Volkswagen has met with doubt and derision for pursuing “strategy 2018.” No one, not even VW chairman Ferdinand Piech, can simply mark a date on a calendar when the company might end up as the biggest automaker on earth, certainly not when so many competitors are fiercely fighting over every percentage point of market share. In that respect, at least, the naysayers are correct. Volkswagen is not on track to take the number one spot in 2018, but rather, in 2016 — two years ahead of schedule.
Volkswagen certainly has the momentum and the war chest to turn its ambitious plans into reality. The company shrugged off the ongoing financial crisis in its European home market to sell 8.26 million vehicles in 2011, beating out Toyota for the number-two spot worldwide. More important, it recorded a $14.8 billion profit last year — nearly twice the take of number-one General Motors.
It also has a game plan that differs substantially from that of any of its competitors. Unlike Toyota, purveyor of reliable but often-faceless transportation devices, the VW Group has put a strong emphasis on emotional values like driving pleasure, strong perceived quality, exciting design, and engineering excellence. Unlike Nissan/Infiniti/Renault, Volkswagen hasn’t bet the farm on electric vehicles. Unlike GM, Ford, and Chrysler-Fiat, VW sees no need to seek out cooperation agreements — after all, the group is now big enough all by itself. And unlike BMW and Mercedes, Volkswagen can tap the family’s vast know-how, parts, and logistics reservoir to propel its luxury brand, Audi, to achieve even more substantial cost benefits.
Instead, the mid-term strategy hinges on four essential elements: further integration of the mainstream and premium brands (perhaps eventually in two separate entities); the creation of three highly flexible cost-saving architectures; a much more efficient global production network; and last but certainly not least, to use its massive profits to fuel a clever and aggressive model policy. Make that very aggressive. In the next five years, VW Group plans to introduce some 32 different models ranging from the next-generation Volkswagen Golf to the successor for the Lamborghini Aventador.
Given this engineering advantage and the onslaught of fresh product, can anything derail the VW Group’s rise to the top? Of course. The first threat is VW’s admirable but at times exasperating perfectionism and its tendency to ignore cost when a superior end product beckons (see: Volkswagen Phaeton and Bugatti Veyron Super Sport). Danger number two concerns the top management. The chiefs are getting older, and they are reluctant to name their successors. The company’s traditional structures and long-established networks, though important to its success, can also make it inflexible.
Last but not least, no one really knows how Volkswagen will tick after the departure of Ferdinand Piech, who turned seventy-five this year. True, his wife is about to get a seat on the supervisory board, and Piech’s shares are bundled in two Austrian trusts, but these moves don’t change the fact that much like Apple thrived on the genius of Steve Jobs, the Volkswagen empire very much relies on the vision and determination of Ferdinand the Great. The best he can do is establish a watertight game plan for his legacy. If that formula happens to break up the kingdom into smaller, easier-to-rule pieces, so be it. After all, that’s how the VW Group started its rise to greatness way back when.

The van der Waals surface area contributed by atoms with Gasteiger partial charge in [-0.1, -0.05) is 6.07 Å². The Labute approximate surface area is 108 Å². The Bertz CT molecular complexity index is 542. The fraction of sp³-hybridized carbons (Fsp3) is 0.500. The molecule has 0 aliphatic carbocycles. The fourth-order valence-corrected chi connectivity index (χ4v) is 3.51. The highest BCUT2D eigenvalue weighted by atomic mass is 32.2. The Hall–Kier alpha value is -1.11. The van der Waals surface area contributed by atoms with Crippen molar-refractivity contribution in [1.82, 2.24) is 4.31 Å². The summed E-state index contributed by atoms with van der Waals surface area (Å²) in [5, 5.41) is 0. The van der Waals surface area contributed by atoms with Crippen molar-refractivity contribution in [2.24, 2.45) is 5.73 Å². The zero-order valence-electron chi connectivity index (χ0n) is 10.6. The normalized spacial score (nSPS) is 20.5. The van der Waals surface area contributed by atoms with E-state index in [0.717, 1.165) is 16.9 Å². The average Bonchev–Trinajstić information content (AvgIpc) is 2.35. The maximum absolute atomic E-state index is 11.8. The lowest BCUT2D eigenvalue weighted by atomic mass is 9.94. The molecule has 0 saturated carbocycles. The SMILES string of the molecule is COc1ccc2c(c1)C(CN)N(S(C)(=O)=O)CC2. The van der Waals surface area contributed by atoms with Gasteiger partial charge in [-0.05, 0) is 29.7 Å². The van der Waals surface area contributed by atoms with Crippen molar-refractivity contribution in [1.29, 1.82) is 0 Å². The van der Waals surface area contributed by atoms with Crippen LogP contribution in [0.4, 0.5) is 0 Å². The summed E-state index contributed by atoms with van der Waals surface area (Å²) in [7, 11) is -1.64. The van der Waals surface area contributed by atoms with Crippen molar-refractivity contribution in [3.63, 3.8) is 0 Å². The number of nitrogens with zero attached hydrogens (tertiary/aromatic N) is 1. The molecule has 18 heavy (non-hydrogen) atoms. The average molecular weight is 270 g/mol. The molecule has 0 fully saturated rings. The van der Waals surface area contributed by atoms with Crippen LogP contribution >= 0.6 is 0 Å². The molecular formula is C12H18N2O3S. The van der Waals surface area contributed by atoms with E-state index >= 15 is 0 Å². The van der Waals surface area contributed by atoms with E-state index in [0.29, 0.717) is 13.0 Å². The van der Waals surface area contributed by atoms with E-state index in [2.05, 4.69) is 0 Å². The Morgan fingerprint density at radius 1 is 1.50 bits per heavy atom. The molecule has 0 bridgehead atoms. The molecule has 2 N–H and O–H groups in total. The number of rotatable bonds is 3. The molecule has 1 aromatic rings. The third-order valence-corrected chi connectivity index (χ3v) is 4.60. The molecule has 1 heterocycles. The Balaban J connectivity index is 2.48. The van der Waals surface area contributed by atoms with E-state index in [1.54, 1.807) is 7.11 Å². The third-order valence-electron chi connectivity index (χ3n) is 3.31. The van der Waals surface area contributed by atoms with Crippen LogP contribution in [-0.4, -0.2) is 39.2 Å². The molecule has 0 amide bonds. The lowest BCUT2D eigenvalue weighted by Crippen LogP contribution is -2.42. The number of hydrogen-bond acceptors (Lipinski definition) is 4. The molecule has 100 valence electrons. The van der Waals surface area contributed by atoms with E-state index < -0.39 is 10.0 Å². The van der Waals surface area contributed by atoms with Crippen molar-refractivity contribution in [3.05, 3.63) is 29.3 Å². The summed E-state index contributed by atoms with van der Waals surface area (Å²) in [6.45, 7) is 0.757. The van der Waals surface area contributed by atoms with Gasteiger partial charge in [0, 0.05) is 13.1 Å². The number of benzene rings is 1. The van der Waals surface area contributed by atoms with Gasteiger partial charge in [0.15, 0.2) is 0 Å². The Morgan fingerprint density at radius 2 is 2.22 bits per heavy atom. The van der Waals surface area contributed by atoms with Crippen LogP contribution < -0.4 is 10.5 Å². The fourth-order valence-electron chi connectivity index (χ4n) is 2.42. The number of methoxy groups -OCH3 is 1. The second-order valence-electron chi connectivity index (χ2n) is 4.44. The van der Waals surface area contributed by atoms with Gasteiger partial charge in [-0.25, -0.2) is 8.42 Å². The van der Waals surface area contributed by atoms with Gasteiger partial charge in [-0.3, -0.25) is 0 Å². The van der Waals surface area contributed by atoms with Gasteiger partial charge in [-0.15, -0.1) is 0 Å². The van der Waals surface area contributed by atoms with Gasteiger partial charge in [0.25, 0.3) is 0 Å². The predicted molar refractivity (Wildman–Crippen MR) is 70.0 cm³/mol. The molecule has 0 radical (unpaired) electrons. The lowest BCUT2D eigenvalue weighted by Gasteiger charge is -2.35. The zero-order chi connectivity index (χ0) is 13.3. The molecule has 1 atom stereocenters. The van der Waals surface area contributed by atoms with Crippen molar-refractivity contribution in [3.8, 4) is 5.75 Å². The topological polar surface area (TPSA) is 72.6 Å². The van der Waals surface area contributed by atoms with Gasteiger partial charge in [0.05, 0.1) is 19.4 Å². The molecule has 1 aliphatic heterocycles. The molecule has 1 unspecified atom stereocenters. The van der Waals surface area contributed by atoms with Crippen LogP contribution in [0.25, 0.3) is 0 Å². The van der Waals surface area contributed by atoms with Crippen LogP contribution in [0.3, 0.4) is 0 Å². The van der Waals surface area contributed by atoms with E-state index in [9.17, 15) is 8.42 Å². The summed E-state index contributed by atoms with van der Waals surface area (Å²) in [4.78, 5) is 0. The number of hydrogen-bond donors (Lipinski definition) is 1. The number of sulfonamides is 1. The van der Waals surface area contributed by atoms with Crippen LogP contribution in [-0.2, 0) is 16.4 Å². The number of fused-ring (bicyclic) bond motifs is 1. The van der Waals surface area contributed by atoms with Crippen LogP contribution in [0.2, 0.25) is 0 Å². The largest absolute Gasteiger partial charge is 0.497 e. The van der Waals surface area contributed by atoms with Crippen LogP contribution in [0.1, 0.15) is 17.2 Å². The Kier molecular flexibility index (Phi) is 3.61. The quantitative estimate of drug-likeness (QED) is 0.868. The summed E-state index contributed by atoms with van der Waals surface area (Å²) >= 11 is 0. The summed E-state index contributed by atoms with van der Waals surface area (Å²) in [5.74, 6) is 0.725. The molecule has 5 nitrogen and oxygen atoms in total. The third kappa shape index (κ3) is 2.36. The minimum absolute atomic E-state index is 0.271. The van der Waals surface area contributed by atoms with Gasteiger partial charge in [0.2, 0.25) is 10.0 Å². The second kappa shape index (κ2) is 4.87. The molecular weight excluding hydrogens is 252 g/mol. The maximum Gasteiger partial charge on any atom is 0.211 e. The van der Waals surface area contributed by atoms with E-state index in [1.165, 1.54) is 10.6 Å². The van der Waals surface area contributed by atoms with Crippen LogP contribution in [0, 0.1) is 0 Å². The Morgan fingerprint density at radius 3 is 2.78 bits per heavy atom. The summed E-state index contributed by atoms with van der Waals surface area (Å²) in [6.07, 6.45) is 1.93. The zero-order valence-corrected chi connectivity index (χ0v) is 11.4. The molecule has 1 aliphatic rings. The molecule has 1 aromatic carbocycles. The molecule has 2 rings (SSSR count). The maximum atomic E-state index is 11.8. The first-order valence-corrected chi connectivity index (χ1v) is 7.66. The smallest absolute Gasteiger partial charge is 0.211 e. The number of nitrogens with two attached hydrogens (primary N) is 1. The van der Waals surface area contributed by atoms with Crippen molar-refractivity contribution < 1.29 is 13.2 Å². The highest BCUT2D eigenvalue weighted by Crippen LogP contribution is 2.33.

The product offensive
Nearly all of Volkswagen’s future models will be developed from one of only three new modular architectures: MQB, for all FWD/AWD cars with transversely mounted engines (except the Up! which is a decontented mix of old and new elements); MLB, for all FWD/AWD models with longitudinally installed drivetrains; and MSB, for all RWD/AWD models with front-, mid- and rear-mounted engines. This system saves space, weight, assembly time, engineering work, complexity, and above all cost. The savings can be from just under 20 to well over 30 percent.
MQB – the bread and butter
FWD/AWD, transverse-engine architecture
The majority of VW Group’s volume models will sprout from MQB, starting first with the 2013 Audi A3 that debuted at this year’s Geneva show; following the A3 this fall will be the all-new MkVII Volkswagen Golf. Both the A3 and the Golf will sprout numerous variants with a smattering of choices of door counts, body styles, and roofs. Since the majority of the models underpinned by the MQB will wear the VW badge, it comes as little surprise to anyone that Volkswagen’s engineering team has the lead on platform development here. The planned models to spawn from MQB are listed here:
- MkVII Volkswagen Golf, debuting in October 2012 at the Paris Motor Show
- Three- and five-door hatchbacks on sale in Europe in December.
- High-performance GTI and GTD follow in spring 2013.
- Golf Variant (wagon) in July 2013.
- Golf Plus MPV, spring 2014.
- Touran MPV appears in June 2014.
- Golf CC (like the Passat CC), 2015.
- Golf Cabriolet, 2016.
- Second-generation Tiguan SUV is set for summer 2014, spawning two more versions:
- A long-wheelbase version, 2015.
- A “CC” coupe version (think BMW X6), 2016.
- A7-generation VW Jetta (which is essentially a Golf sedan) will come after the Golf in 2015
- VW Scirocco coupe
- The current car will receive a facelift in early 2013.
- An all-new sports coupe will replace the current Scirocco in 2016 and has the potential to make it to U.S. shores.
- New-generation VW Passat – 2014
- Sedan, wagon, and CC variants (though the CC could be U.S.-only).
- Potentially, a sleek two-door coupe.
- A convertible to replace the slow-selling Eos.
- Next-gen VW Polo subcompact
- Using MQB-AO components set that will include a real crossover (instead of the jacked-up CrossPolo) and possibly a mini-minivan.
- Audi A3, three-door already premiered in Geneva